Peña Blanca, located in the middle Rio Grande Valley between Kewa (Santo Domingo) Pueblo and Pueblo de Cochiti, is a community with about seven hundred residents serving 137 water users. The Peña Blanca Source Water Protection Team included representatives from PBWSD, NMRWA, NMED, and Pueblo de Cochiti. The Source Water Protection Area is a one-mile radius around the Peña Blanca Well and includes Pueblo de Cochiti land.

PBWSD and its Source Water Protection Team will monitor groundwater levels, water quality, and potential sources of contamination within the Protection Area. PBWSD has established a two-hundred-foot radius Wellhead Protection Zone, around the well and will exercise its authority to prevent new potential sources of contamination within this zone. PBWSD will also establish Wellhead Protection Zones around future water supply wells. It has already assessed potential sources of contamination at several possible locations for a second well.

Some residents of the Peña Blanca community are members of the PBWSD; others rely on private wells for their source of drinking water. As part of the PBWSD Source Water Protection Plan, NMED, PBWSD, and NMRWA will organize a Water Fair in 2015 to provide the community with educational materials on topics such as local drinking water sources and how to protect them, abandoned wells, septic tanks, and other potential sources of contamination.

NMRWA’s and NMED’s Source Water Protection Programs work with water systems throughout the state to provide technical assistance for drinking water protection and development and implementation of source water protection plans.

For more information about the PBWSD Source Water Protection Plan, contact Sandra Gutierrez at For information about NMRWA’s Source Water Protection Program, contact Martha Graham For information about NMED’s Source Water Protection Program, contact David Torres at

The Constitution of the United States—A (re)introduction course offered at Placitas Community Library

Remember all you learned in your high school civics class? No? Does the First Amendment’s right of free speech allow you to say any thing, any time? What does it take to get a president impeached? Are persons who are not citizens entitled to equal protection of the laws? The Constitution of the United States, which governs so much of our American way of life, is often misunderstood.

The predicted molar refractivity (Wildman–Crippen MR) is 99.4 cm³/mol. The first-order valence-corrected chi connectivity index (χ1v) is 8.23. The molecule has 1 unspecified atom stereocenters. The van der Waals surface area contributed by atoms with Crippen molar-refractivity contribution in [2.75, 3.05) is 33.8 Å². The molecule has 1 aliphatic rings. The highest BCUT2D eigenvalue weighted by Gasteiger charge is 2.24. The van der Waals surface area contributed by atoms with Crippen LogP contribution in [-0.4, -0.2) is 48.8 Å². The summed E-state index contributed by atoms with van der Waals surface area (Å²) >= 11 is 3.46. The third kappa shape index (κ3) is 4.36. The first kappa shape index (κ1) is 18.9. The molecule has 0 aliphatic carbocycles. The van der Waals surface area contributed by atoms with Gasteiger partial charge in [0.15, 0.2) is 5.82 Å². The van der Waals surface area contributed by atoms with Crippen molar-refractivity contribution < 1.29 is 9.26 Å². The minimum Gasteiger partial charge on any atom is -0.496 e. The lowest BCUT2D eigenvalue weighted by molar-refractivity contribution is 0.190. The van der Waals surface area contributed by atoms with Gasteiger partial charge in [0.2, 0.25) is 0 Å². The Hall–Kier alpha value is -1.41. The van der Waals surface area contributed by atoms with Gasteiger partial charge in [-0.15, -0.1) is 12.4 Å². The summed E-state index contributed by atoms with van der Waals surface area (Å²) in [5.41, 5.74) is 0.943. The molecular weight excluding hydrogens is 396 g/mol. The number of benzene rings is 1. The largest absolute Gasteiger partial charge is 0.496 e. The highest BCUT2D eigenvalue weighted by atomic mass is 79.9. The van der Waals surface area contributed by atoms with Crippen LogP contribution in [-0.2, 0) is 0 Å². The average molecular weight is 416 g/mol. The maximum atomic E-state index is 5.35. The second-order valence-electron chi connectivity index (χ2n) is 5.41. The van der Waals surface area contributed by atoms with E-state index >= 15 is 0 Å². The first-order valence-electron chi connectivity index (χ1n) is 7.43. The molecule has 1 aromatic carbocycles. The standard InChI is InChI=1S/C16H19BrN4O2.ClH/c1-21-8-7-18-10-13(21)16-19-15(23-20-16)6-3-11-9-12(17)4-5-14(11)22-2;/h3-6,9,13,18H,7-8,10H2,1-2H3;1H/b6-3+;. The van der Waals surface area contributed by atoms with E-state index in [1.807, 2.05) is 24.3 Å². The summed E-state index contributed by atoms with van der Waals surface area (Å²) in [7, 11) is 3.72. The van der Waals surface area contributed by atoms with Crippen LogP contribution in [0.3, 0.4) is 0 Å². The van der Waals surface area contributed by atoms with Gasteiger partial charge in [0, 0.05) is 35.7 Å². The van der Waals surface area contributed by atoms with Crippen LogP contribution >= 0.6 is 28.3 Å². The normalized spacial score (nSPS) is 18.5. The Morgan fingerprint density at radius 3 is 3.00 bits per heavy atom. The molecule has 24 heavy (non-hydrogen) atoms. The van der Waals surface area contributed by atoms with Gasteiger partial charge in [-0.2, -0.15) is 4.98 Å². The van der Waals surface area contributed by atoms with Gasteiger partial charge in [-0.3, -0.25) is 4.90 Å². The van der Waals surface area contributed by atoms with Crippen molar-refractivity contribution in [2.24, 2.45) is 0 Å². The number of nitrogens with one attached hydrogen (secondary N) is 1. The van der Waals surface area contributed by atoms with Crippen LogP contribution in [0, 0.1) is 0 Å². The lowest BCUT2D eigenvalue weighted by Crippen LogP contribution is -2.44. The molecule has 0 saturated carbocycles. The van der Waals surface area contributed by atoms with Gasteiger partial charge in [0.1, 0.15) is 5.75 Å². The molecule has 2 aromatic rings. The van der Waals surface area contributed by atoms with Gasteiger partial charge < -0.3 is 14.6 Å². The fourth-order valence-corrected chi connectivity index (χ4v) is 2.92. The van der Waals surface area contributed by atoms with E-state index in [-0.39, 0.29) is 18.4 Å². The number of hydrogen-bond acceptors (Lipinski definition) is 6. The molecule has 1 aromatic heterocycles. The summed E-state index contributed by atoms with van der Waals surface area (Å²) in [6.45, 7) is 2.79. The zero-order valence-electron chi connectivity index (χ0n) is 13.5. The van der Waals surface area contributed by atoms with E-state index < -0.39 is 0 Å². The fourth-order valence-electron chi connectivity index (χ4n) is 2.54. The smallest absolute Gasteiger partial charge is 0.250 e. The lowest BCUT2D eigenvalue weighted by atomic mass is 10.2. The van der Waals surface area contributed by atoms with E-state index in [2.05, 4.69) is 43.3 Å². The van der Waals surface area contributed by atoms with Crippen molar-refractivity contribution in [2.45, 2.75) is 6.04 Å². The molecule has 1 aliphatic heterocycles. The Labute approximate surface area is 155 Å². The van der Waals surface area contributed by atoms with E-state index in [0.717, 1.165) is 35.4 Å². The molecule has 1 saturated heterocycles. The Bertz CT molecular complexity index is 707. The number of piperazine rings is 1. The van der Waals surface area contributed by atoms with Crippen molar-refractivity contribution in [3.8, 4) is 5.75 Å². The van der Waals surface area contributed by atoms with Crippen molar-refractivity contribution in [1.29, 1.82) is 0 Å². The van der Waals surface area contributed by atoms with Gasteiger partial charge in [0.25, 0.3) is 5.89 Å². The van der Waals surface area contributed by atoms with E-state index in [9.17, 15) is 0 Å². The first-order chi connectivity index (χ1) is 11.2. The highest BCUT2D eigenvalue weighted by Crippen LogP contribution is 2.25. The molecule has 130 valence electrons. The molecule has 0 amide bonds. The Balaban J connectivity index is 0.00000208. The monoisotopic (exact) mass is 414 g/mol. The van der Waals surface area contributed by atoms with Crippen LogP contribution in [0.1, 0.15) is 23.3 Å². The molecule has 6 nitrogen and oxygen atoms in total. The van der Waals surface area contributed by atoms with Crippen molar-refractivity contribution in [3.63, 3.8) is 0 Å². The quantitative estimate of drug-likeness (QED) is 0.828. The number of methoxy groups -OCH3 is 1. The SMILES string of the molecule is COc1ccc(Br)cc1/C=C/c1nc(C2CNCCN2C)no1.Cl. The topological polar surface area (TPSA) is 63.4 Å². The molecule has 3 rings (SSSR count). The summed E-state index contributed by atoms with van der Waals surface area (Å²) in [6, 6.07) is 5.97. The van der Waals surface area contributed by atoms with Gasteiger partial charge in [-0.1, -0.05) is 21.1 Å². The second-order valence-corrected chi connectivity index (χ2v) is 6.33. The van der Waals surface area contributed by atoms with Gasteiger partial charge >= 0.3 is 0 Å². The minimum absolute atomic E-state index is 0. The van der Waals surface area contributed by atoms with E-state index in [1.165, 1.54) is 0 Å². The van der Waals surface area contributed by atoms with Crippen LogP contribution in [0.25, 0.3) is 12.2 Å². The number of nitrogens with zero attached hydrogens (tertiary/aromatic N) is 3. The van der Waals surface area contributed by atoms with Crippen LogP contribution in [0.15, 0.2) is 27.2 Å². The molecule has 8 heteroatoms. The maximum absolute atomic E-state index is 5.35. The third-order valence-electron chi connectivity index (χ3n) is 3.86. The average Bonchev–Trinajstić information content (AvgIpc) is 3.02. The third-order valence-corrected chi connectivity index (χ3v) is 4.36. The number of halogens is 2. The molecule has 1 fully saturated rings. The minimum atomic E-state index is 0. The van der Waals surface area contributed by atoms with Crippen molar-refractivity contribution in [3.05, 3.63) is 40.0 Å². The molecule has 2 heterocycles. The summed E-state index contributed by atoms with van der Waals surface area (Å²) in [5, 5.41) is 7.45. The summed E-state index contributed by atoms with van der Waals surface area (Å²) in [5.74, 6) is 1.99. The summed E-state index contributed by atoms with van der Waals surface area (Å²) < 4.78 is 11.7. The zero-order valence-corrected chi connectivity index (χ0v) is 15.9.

On February 21 and 22, at 2:00 p.m., the Placitas Community Library will present a two-session lecture by Lawrence Robinson entitled An Introduction to the Constitution of the United States. It will cover the entire Constitution, every section of the original Articles ratified in 1789, the 27 Amendments ratified in later years, and, as time permits, explanation of how the Supreme Court of the United States has applied and interpreted some of its provisions. If, after watching the national news, you have ever felt you would like to get a better handle on what is “constitutional” and what is not, here is your chance.

Persons planning to attend this course should have a copy of the Constitution to refer to during the lectures. You can easily find one on the Internet. One good source is The full text of the Constitution, including all the amendments is on their website. Each person attending the lecture will receive a copy of their booklet, The U.S. Constitution and Fascinating Facts About It, which contains the entire Constitution, as supplies last.

Lawrence Robinson moved to New Mexico in 1998 after having been a Florida lawyer since 1952. He was board certified by the Florida Bar both as a civil trial lawyer and as an appellate practice specialist. Over the course of his career, he handled both civil and criminal cases. During the past 11 years, Robinson has been a popular instructor with the Institute for Lifelong Learning for New Mexicans, giving numerous introductory and advanced constitutional law and other courses.

Air ambulance adds to county coverage

—Bill Diven

The Sandoval County Fire Department now has an air force, a medical helicopter based at Santa Ana Pueblo.

The five million dollar twin-engine helicopter entered service on January 16, flying from the Jon Tibbetts Fire Station on Tamaya Boulevard just north of U.S. Highway 550. The county provided the landing pad and office space for the pilot, medic, and flight nurse employed by Tristate CareFlight.

CareFlight is supplying the AgustaWestland AW109 Power helicopter and everything else.